Donald Trump will denounce Tehran’s failure to respect the agreement regarding its nuclear program. It is a crude message that could have dramatic consequences.
Barring any surprises, in a few days Donald Trump should declare that Iran is not respecting the international agreement to limit Iran’s nuclear program to peaceful purposes. He’s lying. The American president is fine-tuning things by alluding to a violation of the “spirit” of the text drafted in Lausanne in 2015 at the end of an epic diplomatic marathon. It’s absurd. For two years, all signatory parties in the compromise have been upfront; Tehran has, point by point, fulfilled its commitments according to the set schedule. The number of centrifuges and the quantity of enriched uranium have been reduced as planned. Iranian nuclear sites are accessible to international inspections as agreed. Who can attest to this? The U.N., through its International Energy Agency on the basis of a resolution, China, Russia, Germany, France, the United Kingdom, the European Union, and, until now, the United States.
At the forefront of this issue, at the beginning of the week during a meeting with the signatories, the High Representative of the European Union for Foreign Affairs Federica Mogherini reiterated: Iran is fully complying with the terms of the deal. She added: “We cannot afford, as an international community … to dismantle a nuclear agreement that is working and delivering.” This is exactly what most American diplomats and military are saying. Could it be any clearer?
This looks like a recipe to provoke war. Is that what the president of the United States wants?
Trump has tried to justify the questioning of what he calls “the worst deal” in American history through numerous accusations: Tehran is pursuing its ballistic missile program, continues to support Hezbollah and Hamas — organizations Washington classifies as “terrorist” — and remains an actor in the destabilization of the Middle East. All of this is not entirely false. But it has nothing to do with the agreement in question, nor even with its spirit, which is to stop an eventual nuclear military program and the proliferation of nuclear weapons. No more, no less. It’s an agreement that the international community hasn’t quite managed to sign with North Korea, which is currently the main danger for nuclear proliferation.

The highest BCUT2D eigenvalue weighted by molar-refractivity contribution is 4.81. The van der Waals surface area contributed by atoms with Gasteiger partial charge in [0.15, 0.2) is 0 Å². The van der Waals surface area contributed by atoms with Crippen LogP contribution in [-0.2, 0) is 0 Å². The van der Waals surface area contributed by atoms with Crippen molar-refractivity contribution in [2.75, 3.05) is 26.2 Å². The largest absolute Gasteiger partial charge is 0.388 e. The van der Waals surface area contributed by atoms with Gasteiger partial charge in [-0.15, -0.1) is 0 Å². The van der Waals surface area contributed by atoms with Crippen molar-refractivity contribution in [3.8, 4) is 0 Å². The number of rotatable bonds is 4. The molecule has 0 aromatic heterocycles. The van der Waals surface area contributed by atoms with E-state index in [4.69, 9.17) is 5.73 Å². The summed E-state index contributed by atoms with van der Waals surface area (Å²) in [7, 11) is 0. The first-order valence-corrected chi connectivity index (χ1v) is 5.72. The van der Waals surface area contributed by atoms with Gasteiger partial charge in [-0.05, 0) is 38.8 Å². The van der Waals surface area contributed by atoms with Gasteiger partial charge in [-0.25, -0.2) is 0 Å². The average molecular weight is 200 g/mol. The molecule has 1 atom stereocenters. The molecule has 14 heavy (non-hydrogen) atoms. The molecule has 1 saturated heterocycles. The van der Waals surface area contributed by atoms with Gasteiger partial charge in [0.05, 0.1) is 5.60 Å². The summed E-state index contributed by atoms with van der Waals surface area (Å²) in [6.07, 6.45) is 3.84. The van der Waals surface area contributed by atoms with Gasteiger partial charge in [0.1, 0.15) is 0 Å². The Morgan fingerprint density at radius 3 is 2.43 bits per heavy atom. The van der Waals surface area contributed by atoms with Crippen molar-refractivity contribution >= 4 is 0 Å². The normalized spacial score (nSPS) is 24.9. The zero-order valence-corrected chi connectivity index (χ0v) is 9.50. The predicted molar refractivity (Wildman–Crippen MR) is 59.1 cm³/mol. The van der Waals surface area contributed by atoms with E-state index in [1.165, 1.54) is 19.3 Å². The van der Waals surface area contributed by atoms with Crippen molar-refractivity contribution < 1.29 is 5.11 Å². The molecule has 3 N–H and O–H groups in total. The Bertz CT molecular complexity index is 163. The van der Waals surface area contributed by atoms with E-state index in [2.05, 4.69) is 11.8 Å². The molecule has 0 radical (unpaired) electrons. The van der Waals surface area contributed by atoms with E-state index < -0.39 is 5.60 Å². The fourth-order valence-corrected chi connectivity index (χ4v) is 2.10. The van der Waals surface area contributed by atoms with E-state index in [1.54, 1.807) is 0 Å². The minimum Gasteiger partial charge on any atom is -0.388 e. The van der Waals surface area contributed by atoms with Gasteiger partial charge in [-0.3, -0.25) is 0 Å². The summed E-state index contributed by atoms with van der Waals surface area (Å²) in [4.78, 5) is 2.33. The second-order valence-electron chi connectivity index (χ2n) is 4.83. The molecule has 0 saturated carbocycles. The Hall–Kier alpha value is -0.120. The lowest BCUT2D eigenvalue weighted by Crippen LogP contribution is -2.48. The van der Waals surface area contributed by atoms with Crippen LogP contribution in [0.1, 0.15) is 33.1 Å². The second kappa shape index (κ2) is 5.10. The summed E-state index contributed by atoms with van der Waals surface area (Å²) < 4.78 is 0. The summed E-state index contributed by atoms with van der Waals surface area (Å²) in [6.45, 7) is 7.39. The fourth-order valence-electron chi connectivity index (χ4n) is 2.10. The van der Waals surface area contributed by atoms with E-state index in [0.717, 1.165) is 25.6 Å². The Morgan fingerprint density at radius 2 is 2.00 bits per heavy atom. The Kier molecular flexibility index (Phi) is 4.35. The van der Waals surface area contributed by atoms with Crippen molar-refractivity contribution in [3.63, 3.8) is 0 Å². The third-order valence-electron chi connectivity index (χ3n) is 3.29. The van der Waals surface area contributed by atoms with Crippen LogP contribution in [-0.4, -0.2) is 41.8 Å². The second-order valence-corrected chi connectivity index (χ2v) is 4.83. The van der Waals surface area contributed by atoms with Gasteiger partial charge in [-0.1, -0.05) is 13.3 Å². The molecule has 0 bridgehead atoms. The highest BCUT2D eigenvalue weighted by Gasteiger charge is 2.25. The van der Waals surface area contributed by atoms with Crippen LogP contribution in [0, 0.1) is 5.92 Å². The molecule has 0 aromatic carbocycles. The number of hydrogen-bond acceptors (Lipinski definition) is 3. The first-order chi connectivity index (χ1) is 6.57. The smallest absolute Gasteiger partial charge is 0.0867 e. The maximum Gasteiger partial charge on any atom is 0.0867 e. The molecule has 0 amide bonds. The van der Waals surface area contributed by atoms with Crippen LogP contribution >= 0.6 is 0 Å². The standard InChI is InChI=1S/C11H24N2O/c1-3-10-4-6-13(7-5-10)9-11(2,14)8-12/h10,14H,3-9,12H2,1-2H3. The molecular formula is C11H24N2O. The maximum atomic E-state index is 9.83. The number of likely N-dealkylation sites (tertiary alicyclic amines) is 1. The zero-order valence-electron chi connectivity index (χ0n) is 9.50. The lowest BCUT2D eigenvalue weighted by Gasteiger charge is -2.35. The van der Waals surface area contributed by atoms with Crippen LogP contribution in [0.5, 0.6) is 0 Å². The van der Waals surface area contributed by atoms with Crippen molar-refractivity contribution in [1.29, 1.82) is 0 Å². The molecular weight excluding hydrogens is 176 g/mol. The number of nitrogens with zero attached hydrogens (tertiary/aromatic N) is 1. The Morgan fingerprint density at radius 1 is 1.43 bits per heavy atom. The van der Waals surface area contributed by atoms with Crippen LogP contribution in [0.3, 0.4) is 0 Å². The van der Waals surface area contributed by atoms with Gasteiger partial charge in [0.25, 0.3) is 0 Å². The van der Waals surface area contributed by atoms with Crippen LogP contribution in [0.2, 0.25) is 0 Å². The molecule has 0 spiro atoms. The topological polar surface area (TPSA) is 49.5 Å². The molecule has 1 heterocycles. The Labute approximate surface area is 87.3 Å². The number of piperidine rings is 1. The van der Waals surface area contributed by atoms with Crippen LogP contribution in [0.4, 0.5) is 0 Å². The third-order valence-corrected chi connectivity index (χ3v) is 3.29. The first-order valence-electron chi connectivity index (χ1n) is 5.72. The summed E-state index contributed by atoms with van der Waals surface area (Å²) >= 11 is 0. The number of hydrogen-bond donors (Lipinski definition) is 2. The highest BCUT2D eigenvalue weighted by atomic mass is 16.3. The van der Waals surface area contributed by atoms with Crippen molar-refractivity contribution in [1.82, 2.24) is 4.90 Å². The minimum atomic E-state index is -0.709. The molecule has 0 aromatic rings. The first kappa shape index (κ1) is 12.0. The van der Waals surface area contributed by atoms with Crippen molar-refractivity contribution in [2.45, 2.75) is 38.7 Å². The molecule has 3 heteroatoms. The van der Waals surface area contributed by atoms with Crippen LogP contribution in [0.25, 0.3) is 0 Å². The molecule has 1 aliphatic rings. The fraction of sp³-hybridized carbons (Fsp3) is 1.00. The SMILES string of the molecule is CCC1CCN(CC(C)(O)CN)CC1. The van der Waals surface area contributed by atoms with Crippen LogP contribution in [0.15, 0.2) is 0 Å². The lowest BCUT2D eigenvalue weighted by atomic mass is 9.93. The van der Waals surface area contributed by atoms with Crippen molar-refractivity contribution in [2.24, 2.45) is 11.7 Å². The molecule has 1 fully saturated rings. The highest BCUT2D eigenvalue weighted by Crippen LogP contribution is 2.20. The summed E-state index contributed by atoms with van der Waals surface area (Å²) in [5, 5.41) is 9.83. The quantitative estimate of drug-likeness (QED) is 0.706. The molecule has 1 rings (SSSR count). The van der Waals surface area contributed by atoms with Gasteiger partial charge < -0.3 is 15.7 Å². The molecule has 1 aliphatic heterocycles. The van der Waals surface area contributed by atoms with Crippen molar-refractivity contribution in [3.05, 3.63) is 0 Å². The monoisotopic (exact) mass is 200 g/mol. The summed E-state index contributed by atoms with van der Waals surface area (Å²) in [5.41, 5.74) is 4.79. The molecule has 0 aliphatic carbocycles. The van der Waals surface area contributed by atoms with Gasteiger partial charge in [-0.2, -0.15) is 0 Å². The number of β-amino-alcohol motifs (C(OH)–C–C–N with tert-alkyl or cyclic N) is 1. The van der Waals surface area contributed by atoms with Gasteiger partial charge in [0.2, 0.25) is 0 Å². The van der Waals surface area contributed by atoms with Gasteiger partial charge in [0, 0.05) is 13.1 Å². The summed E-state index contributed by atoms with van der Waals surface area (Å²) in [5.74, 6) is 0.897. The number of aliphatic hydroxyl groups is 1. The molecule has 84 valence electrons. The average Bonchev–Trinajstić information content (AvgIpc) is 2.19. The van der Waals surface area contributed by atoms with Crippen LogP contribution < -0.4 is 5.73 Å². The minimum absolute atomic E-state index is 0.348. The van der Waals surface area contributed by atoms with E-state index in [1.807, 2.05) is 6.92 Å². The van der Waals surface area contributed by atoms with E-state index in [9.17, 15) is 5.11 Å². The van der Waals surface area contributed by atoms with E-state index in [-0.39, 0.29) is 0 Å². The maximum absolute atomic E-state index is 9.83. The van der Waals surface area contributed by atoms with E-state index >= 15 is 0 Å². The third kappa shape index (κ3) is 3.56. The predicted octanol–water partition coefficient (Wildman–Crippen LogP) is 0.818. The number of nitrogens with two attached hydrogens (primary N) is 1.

Moreover, Trump and a few Republican hawks are worried that the agreement only lasts for 10 years. That’s correct. Does this mean that it is pointless, that it must be renegotiated as of now? French President Emmanuel Macron seems ready to take a few steps alongside Trump to put pressure back on Tehran.
Marginalization of the United States
If Trump manages to convince Congress to overturn this agreement by voting for sanctions against Tehran in the name of Iran’s supposed failure to respect commitments; if Europeans then tear themselves apart in deciding whether or not to adapt to this strategy; it would be the end of this century’s greatest success in multilateral negotiations. By offering victory to Iranian hawks, Trump will have reopened the path to a nuclear crisis with Tehran. Washington would subsequently lose all contact with an essential interlocutor for the stabilization of Iraq, Afghanistan, and Syria. Saudi Arabia and Israel would applaud. Russia and China would establish themselves a bit more as the powers capable of building bridges in the region.
This will precipitate the marginalization of the United States, and as a result the marginalization of Europeans, in the Middle East. It will finally be futile to convince Pyongyang to commit to freezing its nuclear program. This looks like a recipe to provoke war. Is that what the president of the United States wants? I’m afraid it seems likely.